The final day of qualifying held no last-minute surprises.
Doors at the Secretary of State’s Office shut promptly at 4:30 p.m. Thursday, ending the period when candidates could sign the paperwork and pay the fees to run in the Oct. 24 primary.
Nine candidates signed up for the governor’s race, which because Gov. Bobby Jindal has to step down after two terms will be first time an incumbent is not in the running since 2007.
An intense race is expected between four well-financed candidates: Public Service Commissioner Scott Angelle, R-Breaux Bridge; Lt. Gov. Jay Dardenne, R-Baton Rouge; state Rep. John Bel Edwards, D-Amite; and U.S. Sen. David Vitter, R-Metairie. All signed up to run on the first day of qualifying. Five other men qualified to run for the state’s top spot.
With Dardenne seeking the top spot, the lieutenant governor’s race also has no incumbent, leading to a wide-open race for the second spot, as well.
All the incumbents who have to run statewide have opponents.
“Other than that burst that first morning, it’s been one of the quietest qualifying I recall,” Secretary of State Tom Schedler said. In past years, some candidates waited until the last minute to jump in or changed their party affiliation in the final moments.
No challengers filed in 43 percent of the offices. Schedler said such a high percentage speaks to voter apathy.
In all, 2,095 candidates — 769 Republicans, 951 Democrats and 375 with other party affiliations — qualified for 1,150 offices.
By the end of qualifying, 30 candidates signed up to run for the seven statewide offices. Another 22 candidates are running for seats on the Board of Elementary and Secondary Education.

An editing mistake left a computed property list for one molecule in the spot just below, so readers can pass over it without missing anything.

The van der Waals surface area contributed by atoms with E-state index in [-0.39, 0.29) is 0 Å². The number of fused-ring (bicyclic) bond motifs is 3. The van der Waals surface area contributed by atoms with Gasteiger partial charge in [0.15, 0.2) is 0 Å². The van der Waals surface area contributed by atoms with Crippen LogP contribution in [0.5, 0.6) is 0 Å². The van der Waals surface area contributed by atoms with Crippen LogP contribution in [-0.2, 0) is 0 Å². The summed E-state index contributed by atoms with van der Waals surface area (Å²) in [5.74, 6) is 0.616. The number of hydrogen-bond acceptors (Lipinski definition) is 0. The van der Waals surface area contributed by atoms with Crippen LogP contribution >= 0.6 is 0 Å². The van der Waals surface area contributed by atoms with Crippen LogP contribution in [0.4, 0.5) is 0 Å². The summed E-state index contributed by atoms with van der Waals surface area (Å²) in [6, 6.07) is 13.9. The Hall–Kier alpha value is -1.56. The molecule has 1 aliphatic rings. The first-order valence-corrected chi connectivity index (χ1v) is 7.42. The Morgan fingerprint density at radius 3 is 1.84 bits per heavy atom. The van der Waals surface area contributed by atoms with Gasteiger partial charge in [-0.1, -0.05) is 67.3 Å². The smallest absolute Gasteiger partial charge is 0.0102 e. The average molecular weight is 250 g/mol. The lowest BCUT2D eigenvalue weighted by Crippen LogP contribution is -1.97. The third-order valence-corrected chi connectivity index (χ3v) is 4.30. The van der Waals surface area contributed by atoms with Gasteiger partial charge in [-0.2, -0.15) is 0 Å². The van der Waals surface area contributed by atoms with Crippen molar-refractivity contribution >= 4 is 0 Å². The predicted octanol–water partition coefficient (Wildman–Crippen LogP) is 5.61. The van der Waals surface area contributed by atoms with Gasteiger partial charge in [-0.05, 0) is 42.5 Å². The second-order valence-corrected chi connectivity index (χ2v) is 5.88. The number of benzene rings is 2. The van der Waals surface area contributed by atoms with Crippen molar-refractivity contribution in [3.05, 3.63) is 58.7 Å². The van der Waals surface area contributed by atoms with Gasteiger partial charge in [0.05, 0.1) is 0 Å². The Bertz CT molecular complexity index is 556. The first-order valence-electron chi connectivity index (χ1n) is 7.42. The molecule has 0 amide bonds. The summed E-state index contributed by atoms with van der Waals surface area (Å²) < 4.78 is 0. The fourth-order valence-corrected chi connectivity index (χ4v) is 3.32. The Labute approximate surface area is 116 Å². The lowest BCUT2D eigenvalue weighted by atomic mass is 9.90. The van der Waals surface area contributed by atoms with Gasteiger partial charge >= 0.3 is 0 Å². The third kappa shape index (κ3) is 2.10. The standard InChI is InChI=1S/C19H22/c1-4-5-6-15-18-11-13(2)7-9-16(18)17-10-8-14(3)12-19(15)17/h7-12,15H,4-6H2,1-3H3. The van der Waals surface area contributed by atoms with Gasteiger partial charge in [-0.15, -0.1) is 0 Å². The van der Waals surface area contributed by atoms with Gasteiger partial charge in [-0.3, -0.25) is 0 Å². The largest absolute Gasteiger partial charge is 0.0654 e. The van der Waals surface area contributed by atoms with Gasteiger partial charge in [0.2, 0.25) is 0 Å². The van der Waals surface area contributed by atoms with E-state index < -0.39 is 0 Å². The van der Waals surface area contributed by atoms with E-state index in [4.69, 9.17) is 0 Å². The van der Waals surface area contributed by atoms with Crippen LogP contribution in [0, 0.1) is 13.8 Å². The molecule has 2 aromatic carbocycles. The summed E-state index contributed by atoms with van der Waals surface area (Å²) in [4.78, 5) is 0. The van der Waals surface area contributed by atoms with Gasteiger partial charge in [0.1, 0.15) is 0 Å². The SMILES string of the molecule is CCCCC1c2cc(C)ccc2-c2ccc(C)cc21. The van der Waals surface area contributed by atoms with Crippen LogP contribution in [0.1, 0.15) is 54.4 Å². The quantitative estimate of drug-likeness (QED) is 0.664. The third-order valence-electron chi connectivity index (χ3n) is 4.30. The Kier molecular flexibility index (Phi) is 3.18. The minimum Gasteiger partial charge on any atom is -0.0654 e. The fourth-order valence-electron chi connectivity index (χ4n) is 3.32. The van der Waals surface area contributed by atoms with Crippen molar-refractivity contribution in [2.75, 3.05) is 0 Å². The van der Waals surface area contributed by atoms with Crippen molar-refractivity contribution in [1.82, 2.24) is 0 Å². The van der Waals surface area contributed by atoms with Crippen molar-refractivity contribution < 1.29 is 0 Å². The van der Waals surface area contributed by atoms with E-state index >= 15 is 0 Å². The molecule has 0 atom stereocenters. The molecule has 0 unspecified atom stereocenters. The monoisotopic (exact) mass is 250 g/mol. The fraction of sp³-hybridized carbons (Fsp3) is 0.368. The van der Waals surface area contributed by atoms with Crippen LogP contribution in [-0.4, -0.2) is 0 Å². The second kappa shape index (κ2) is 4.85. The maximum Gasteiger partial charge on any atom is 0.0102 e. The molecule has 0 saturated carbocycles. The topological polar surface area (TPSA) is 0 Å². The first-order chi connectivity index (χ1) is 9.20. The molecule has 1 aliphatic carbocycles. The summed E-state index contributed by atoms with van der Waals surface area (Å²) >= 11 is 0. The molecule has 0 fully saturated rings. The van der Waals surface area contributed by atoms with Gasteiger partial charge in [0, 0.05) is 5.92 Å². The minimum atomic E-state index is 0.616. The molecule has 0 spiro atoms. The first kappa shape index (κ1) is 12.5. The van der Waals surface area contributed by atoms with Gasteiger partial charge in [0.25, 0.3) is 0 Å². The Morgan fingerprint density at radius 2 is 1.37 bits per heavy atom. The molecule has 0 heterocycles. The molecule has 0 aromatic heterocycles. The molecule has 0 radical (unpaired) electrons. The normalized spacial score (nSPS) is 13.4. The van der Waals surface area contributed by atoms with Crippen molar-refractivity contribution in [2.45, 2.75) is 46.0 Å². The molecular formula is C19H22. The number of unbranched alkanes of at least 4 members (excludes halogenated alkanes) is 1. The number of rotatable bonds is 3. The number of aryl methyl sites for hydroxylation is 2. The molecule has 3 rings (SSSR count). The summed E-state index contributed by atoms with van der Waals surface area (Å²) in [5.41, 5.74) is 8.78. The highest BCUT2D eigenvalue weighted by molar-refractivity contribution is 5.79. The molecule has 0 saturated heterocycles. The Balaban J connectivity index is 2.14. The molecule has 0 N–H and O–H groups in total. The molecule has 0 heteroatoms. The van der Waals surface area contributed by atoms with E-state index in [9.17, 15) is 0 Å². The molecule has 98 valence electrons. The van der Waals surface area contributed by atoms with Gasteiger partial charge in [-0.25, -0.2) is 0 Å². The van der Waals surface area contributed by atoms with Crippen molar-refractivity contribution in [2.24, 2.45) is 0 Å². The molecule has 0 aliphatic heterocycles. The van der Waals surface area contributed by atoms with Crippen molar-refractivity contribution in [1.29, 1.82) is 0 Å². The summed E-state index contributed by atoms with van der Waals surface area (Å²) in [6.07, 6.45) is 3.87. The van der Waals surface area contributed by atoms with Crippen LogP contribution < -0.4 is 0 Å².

Geri Broussard, a Democrat from Garyville, signed up Thursday to run for Attorney General. She said incumbent Buddy Caldwell has not represented working people. She also said she would support equal pay for women and a higher minimum wage.
“The A.G. has influence. The attorney general can be an advocate,” Broussard said.
Broussard faces Republicans, in addition to Caldwell, former congressman Jeff Landry and former prosecutor Marty Maley.
A second Democrat joined the pack challenging Insurance Commissioner Jim Donelon, who has regulated the insurance industry since 2006.
Donald Hodge Jr., who challenged Donelon four years ago, qualified, saying the commissioner takes money from insurance companies and represents their interests. “I hope that the people of Louisiana will want to have lower rates,” he said.
A former official of the state Department of Education has filed for the state Board of Elementary and Secondary Education post held by Chas Roemer.
Jason France, a Baton Rouge data analyst, entered the contest for the BESE District 6 slot on Wednesday.
Others in the race are Laree Taylor, who lives in Baton Rouge and is the principal of a middle school in Port Allen, and Kathy Edmonston, a 21-year veteran of the Ascension Parish School District who lives in Gonzales.
Roemer, who is president of BESE, announced Wednesday that he will not seek a third term on the panel that sets policies for about 720,000 public school students statewide.
France, who is also a blogger on education issues, said Thursday that he opposes Common Core, the privatization of public schools and what he calls the inappropriate sharing of data by the state Department of Education.
France, 42, is a Libertarian.
Taylor and Edmonston are Republicans.
In filings on Thursday, longshot contenders Jason Engen, of Baton Rouge, and Etta Licciardi, of Loranger, both Republicans, filed for the District 6 seat.
In other areas, Tony Davis, of Natchitoches, filed for the District 4 seat in northwest Louisiana now held by Mary Harris, who is serving the unexpired term of former BESE member Walter Lee.
In District 2 in New Orleans, Kara Tamara Washington, who lives in Ama, filed for the post held by Kira Orange Jones.
Washington and Jones are both Democrats, as is the third contender, Gwendolyn Bordenave.
All eight elected BESE seats are on the Oct. 24 primary ballot.
Any necessary runoff elections will be Nov. 21.
Aside from the elected members, the governor names three members of BESE.